getting my head together

This morning I got an email from a colleague that said “Happy International Very Good Looking and Damn Smart Woman’s Day” to which I thought “right on!”  The message went on to list a number of sayings and quotes about women and life in general – “inside every old woman is a young woman asking what the heck happened”, “the hardest years in life are between the ages of 10 and 70” and other similarly humorous phrases. It’s Friday, so I took the time to read through them.  They all made me smile, but then I read one that actually made me think:  “35 is when you finally get your head together and body starts falling apart.”   I massaged my neck as I stared at my computer screen and thought to myself, “too true”.

When I was 18, I fell in love hard.  It was on my very first day at college.  He was older and sexy and funny and charismatic, and cooler than anyone I had ever met before, next to my brothers.  For some reason he took a liking to me and put on the charm from the first moment I met him.  I distinctly remember my parents walking me into the admission office, and this very suave manlike boy turned around, and as his mouth slowly unzipped into a stunning smile, he said “you’re Kim Cullen?”   When we found out he was a resident advisor in my dorm, my dad spluttered something like “oh boy” (only, I think a bit stronger).  I instinctively sensed he was Dangerous, but I was already in – hook, line, and sinker.  We dated for a few weeks, until one morning, I walked over to his room, and as I raised my hand to knock on his door, I heard the sound of laughter… a woman’s laughter.  I was devastated.  I spent the next months avoiding him, crying in the bathroom, drinking too much at frat parties, eating a lot.  The rest of that first year was torture.  It wasn’t only about him – this was a precarious time in my life:  I was away from home for the first time.  I felt like an outsider among American kids since even though I was American by passport, I had grown up overseas.  I was struggling to redefine my relationship with my parents as I slowly began to exert my independence.  And to top it all off, I had had my heart ripped to shreds by a gorgeous older boy.  I returned home at the end of the year hoping to be able to piece myself back together.  I discovered aerobics, and found stability in physical strength.  It became addicting and I worked out daily, sometimes twice a day.  As the baby fat started to melt off, I realized that eating less would speed up the process.  By the end of the summer, I was eating less than 300 calories a day.  When I returned to school in the fall, people noticed.  I had never experienced such appreciation simply because of the way I looked.  Once, I was even approached in the dining hall by a senior who asked if I was modeling…  You can imagine the boost.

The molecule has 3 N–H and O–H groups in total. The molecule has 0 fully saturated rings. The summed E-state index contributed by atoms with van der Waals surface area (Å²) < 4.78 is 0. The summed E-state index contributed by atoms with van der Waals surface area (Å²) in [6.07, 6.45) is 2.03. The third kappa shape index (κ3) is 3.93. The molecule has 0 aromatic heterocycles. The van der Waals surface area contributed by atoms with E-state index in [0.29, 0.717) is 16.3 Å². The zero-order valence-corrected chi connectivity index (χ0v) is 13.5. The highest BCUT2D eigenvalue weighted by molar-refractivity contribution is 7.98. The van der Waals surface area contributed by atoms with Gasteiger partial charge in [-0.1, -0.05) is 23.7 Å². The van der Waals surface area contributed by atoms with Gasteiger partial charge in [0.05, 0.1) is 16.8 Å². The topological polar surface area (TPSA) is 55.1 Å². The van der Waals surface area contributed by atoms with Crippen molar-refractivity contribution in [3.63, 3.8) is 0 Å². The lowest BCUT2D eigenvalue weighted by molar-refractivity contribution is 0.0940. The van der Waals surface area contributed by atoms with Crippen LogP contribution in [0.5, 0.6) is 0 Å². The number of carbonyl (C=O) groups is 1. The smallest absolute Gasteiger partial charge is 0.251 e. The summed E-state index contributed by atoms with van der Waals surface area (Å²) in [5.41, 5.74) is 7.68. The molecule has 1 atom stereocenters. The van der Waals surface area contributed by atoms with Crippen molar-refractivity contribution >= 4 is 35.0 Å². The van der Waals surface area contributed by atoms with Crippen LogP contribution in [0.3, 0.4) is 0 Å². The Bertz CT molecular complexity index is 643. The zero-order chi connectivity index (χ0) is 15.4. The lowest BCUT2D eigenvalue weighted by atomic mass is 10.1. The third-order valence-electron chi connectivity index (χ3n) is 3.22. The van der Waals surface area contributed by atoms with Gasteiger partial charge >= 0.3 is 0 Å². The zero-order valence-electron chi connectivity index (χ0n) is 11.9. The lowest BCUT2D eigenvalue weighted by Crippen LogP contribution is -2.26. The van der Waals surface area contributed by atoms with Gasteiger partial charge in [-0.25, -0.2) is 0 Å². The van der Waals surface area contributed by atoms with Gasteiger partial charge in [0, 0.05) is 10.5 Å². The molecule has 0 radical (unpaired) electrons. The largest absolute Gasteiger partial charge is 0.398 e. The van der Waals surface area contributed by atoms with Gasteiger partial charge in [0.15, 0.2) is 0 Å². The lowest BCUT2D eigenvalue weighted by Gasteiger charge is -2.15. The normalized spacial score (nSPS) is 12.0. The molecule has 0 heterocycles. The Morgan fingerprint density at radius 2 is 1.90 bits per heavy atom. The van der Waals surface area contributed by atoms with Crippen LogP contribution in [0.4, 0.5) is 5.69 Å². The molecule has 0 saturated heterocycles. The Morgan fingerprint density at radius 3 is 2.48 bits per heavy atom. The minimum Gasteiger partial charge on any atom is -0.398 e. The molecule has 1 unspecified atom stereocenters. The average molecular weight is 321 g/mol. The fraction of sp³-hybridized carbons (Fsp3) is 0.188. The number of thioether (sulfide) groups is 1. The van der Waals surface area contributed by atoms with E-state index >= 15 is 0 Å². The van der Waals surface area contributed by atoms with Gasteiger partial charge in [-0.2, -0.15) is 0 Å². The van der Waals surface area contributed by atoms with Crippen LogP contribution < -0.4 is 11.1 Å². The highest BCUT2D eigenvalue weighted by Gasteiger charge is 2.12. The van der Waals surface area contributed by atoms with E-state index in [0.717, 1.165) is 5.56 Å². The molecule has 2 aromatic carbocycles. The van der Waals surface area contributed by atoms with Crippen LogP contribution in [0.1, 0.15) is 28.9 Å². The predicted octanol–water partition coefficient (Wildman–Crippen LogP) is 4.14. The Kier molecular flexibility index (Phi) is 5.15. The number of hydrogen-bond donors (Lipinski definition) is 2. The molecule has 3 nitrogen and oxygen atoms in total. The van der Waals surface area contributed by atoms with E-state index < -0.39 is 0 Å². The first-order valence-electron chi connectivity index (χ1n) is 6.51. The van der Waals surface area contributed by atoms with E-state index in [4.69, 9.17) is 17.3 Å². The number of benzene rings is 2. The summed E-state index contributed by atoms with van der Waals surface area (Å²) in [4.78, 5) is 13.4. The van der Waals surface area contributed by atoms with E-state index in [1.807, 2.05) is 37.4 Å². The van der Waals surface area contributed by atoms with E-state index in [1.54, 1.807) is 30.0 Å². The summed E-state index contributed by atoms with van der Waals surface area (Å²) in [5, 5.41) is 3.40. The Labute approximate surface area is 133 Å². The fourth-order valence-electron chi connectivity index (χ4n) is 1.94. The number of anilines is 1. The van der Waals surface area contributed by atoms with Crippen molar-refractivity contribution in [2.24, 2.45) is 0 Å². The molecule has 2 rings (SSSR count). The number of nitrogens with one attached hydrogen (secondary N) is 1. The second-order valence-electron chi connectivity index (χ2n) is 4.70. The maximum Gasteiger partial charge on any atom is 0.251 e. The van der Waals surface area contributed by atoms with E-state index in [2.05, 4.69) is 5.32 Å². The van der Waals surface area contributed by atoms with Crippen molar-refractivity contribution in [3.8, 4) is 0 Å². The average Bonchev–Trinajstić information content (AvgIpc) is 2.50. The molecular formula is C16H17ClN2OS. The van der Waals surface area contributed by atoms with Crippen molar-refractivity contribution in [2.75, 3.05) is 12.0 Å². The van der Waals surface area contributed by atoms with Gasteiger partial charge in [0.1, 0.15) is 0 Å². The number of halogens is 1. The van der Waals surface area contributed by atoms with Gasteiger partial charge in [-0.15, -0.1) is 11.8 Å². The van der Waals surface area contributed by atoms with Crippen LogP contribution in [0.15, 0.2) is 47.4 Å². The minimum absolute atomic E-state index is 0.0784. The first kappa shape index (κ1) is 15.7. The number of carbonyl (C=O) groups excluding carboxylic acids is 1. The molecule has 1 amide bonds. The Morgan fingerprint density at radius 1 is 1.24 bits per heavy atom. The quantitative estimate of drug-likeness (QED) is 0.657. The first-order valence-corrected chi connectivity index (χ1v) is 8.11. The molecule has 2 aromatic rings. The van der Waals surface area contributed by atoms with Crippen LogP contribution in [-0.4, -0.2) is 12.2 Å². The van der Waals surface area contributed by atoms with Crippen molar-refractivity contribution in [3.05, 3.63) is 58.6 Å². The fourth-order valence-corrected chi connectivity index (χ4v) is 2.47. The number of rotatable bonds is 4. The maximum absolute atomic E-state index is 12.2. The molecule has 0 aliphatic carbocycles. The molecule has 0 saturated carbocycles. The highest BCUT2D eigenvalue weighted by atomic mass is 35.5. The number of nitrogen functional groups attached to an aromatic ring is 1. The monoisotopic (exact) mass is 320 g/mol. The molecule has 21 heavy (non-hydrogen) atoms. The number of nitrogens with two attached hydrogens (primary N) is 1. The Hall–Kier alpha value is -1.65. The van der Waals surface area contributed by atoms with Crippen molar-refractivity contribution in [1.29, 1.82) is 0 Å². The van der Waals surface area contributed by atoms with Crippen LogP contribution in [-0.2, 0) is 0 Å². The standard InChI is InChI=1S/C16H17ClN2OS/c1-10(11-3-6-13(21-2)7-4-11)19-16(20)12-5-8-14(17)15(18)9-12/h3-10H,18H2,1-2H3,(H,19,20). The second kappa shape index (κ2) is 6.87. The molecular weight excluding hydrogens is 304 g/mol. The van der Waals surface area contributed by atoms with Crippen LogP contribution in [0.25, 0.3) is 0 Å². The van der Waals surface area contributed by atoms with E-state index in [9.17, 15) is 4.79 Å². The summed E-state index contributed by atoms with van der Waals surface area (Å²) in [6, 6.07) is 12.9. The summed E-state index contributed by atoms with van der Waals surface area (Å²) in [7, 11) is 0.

Therapy helped me get back on track.  So did cigarettes and peanut butter.  I realized that eating was actually fun.  But with it came a swing back to being overweight, and a brand new cycle of feeling bad about myself.  For me, eating (or not) became my way of handling pain.  The deeper the pain, the more I damaged myself.  This continued for years, and riding the pendulum from healthy to unhealthy (both physically and emotionally) again and again left scars on my psyche – not to mention stretch marks on my body.   There have been many peaks and valleys in my emotional development, but when I was 32, I finally got mad.  The anger came out in all kinds of ways, and in the end, I found myself signing my divorce papers.  I remember talking to my brother on the phone the night before and asking him “what does one wear to a divorce?”  He told me to find something in my closet that made me feel confident but “hot”.  Oh, and definitely cowboy boots, he said.  And so it was that I walked into my lawyer’s office the next day wearing jeans, a tank top and a blazer, a sexy tiger-striped scarf, and cowboy boots.  I felt good.

It was during this time – at the height of my troubled adult life – that I met and started dating Dave.  Dave made me feel like a different kind of woman altogether.  For the first time in my life, I didn’t need to be thinner or fatter.  I didn’t need to worry about how I looked because he thought my MIND was sexy.  It didn’t matter if I had bed head, or bad breath or a pimple, or if I was bloated…  he loved ME and that was enough.   When I turned 35, he joked about how it was all downhill from there, and he’d soon be looking for a newer model.  The glimmer in his eye as he said it gave him away, though, and last fall, we got married in Las Vegas.